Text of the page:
We hit the greenway and found a carpet of white powder with a few footsteps in it.  We immediately accelerated, riding fast with the satisfying crunch-squeak of new fallen snow under our tires.  Snow can be amazingly deceptive.  Here in 6 inches of fresh powder our tires gripped with the sureness of velcro.  Where people before us had walked, there was a compaction tending towards ice that led to wariness on our part, but no actual problems, either.

As the temperature dropped, we noticed a bit more sliding, but the icy layer was under the powder and looked no different from anything else we rode on.

Traction was much better than you would think.
Riding on snow is a bit of a dance.  You ride lightly, keeping your body loose.  As you feel the bike shift in the snow and ice, you move yourself around to maintain your balance, but always subtly and slightly.  Huge, sudden movements are bad.  You can anticipate some of the more obvious potential dangers like the large icy patches that develop at stop signs and stop light from people spinning their wheels when they stomp the accelerator to put their car in motion.  But you can't anticipate them all.  You have to be open to shifting conditions and react to the best of your ability without overdoing it.  Over correction is just as bad as not doing anything at all.

Riding in the snow, you cut a new path for yourself, anticipate big problems, adjust for the myriad small problems that are thrown at you, all while constantly and thrillingly moving forward.  There aren't too many things that are better than that.

Friday, January 7, 2011

MS Trek IV: The Search for Doc

I'm trying to find a new neurologist.  This has never been an easy task for me since my first neurologist was such a great person to work with as an MS patient.  But I can no longer drive the 3+ hours to see him and get the adequate doctor-patient relationship that a person with MS needs.

My solve for this has been to try going to see recommended neurologists in my area, but that has not been a good experience.  I have had neurologists tell me they don't like dealing with MS patients because we ask too many questions.  I have had neurologists do a follow up visit with me after the initial visit (where they did the cursory neuro tests) and tell me what they think the next step of my treatment should be while never once looking up from the stack of charts (that are other patient's) and look at me during the conversation.

So, I am now looking for a neurologist in Charlotte which is about an hour and a half drive from here.  This leads me to think about what I am looking for in a neurologist.  I am not looking for a neurologist to take charge of my MS life and provide me with all the answers.  What I do want is someone who looks at me as a partner in my fight against MS.  I want a corner man.  I'm the one who has to get in the ring and go toe to toe with MS, but I need someone who can offer advice and wisdom when the round ends.  I need someone who understands that my ultimate goal is to win not survive.

What successes and failures have you had in finding a neurologist?  What qualities do you value in a neurologist?  How did you find a neurologist that you are happy with?  These are the questions I would love to hear answers to, since I have no interaction with anyone with MS.  I know I'm not alone in this quest to find a good neurologist, so sharing your thoughts with me is most appreciated.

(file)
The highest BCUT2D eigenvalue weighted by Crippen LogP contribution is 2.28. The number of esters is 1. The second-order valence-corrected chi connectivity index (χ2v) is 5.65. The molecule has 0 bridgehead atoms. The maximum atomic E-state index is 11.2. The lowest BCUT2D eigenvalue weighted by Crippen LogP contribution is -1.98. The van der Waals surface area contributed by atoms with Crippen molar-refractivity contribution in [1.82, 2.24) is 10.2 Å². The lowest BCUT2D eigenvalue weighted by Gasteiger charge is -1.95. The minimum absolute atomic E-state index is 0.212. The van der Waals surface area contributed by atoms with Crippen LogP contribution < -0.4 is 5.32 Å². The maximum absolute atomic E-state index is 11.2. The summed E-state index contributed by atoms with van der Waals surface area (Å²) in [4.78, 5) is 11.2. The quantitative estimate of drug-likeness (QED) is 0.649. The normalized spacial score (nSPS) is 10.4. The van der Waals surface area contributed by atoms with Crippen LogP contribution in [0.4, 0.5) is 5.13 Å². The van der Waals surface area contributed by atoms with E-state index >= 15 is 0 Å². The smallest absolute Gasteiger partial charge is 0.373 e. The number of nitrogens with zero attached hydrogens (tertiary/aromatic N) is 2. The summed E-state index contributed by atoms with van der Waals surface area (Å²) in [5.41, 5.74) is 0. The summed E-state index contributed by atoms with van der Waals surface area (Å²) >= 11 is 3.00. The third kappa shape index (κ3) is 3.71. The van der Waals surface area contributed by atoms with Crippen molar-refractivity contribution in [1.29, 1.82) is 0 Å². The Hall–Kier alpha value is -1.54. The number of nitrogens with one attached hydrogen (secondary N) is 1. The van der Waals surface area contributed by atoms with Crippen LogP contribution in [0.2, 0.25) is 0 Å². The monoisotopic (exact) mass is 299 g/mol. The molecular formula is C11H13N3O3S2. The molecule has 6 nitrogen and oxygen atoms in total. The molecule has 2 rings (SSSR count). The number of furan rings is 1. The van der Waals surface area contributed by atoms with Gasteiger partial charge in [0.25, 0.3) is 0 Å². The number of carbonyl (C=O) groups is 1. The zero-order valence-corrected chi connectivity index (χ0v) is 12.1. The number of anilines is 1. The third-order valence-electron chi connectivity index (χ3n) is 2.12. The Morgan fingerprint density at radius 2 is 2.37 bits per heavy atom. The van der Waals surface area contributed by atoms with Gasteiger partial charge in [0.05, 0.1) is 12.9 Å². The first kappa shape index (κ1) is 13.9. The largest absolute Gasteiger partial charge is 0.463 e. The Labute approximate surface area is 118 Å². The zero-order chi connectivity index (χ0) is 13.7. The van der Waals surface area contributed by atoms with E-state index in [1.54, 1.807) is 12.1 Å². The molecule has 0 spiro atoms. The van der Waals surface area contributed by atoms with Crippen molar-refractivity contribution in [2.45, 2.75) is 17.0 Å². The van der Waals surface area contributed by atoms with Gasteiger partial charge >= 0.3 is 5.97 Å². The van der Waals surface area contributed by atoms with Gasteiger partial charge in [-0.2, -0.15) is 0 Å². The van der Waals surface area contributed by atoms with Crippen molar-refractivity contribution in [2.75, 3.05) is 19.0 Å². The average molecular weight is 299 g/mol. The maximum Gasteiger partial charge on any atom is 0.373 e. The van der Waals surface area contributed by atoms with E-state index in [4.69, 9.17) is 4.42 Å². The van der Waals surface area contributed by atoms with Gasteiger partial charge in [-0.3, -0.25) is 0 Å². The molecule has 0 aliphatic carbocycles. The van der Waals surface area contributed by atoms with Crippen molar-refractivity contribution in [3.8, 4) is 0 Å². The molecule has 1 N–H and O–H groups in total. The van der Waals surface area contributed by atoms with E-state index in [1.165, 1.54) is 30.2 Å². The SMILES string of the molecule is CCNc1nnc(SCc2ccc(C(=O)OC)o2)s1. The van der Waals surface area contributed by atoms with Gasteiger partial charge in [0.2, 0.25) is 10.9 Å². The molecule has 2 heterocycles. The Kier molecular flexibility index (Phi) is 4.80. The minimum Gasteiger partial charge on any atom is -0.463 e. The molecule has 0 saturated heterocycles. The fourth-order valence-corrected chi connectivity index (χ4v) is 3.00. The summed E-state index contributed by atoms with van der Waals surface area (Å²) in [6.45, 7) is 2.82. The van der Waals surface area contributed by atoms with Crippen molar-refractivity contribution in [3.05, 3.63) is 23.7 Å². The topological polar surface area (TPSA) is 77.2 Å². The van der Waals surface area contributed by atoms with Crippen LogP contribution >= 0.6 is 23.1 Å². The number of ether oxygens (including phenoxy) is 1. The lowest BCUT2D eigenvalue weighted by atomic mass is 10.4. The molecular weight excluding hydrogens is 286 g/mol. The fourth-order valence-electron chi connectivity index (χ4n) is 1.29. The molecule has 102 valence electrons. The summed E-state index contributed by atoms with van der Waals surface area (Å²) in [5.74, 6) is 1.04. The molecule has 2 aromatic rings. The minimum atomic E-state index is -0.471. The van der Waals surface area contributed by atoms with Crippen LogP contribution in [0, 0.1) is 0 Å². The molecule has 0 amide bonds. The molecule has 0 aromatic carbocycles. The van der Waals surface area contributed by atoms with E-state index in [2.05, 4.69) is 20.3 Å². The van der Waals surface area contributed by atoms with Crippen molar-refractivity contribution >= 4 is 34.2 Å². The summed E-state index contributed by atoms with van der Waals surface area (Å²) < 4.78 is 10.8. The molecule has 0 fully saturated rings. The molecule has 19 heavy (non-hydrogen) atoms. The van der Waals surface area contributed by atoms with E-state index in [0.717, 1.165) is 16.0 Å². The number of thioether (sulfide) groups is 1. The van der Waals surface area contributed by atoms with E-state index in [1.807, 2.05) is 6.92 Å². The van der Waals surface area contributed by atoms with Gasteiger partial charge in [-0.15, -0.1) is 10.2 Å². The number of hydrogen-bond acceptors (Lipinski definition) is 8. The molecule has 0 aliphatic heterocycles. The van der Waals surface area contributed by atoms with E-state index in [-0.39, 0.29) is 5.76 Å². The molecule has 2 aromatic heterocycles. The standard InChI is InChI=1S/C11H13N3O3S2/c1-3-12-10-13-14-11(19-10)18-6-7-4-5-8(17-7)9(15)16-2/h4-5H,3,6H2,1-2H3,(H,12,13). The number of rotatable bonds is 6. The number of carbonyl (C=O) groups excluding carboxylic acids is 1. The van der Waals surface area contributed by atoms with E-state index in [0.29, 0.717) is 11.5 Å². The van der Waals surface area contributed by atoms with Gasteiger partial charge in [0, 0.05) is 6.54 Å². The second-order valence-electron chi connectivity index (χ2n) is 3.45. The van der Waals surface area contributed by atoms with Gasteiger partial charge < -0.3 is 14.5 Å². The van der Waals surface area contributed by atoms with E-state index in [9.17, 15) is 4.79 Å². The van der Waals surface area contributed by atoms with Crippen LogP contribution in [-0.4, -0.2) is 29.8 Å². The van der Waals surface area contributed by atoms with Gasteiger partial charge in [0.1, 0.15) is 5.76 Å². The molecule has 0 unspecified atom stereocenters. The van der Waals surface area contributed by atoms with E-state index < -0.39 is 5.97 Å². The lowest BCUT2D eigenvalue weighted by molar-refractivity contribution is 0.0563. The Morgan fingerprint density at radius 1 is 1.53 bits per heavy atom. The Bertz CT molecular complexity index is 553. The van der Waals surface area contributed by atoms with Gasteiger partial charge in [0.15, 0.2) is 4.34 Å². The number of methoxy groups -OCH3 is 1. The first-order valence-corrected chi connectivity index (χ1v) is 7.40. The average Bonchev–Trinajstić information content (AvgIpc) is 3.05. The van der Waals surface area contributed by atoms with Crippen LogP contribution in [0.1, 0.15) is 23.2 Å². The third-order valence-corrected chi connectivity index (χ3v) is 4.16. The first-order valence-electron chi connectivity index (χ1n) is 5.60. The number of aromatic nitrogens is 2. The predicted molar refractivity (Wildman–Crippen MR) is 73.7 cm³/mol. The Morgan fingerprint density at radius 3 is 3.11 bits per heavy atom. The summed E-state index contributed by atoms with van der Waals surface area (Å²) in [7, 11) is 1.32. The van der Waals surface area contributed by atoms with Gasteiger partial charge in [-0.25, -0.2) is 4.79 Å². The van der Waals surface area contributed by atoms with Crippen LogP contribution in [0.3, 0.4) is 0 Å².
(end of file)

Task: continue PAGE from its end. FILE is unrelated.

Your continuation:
Tuesday, January 4, 2011

First weekend down and now into the work week

Mileage check at the end of the weekend's last road ride.
 I wanted to get out ahead of my total mileage goal from the beginning of this project.  It just doesn't seem like much to ride an average of 10 miles a day, everyday.  These kinds of things can get away from you, though.  So, after a weekend of riding I'm please to say I've got 70 miles in the books.

Owen unloading his bike.
I got back from a road ride Sunday morning and Owen was running around the house like a 4 year old who had been cooped up for too long.  We ate some lunch while Golden finished up some lesson planning and as we were eating, the skies brightened and the sun came out.  The temperatures rose and while I was showering off the road grime, Owen decided that we needed to go do a bike ride on the greenway.

 So, we loaded up the bikes and took off for a little 3 mile rip around the greenway.  The dogs came with us and eventually ended up with their leashes secured to the baskets of my commuter bike, running along the greenway with their tongues flapping in the breeze as Owen set the pace and sang songs at the top of his lungs.
A little weather check before the morning commute.
Alas, the temperatures did not hold from Sunday and so the Monday morning commute was the cold, dark affair that it has been for a while now.  But that glorious Sunday afternoon is hopefully a reminder of what will soon come...

Saturday, January 1, 2011


 35.71 miles of fog and mist on roads that have been covered in salt and sand from the recent snows was a fun way to start out the new year.  With temperatures in the 40's, it never felt as warm as the thermometer would have you believe it should be.  But on we went alternating between a talking pace (read sedate) to an OMG-I'm-cold pace (read NOT sedate).
Golden and I at the end of the ride; soaked and cold.
It was a fun ride, especially in retrospect.  Considering that I rode 60 miles yesterday, 30 miles on Thursday and 40 miles the day before that, I felt pretty good.  There was that sore feeling in the legs but it didn't seem to have any effect on how much effort I could make.
This is what happens when road grime flies in your face the whole ride!
Did you get out and do something today?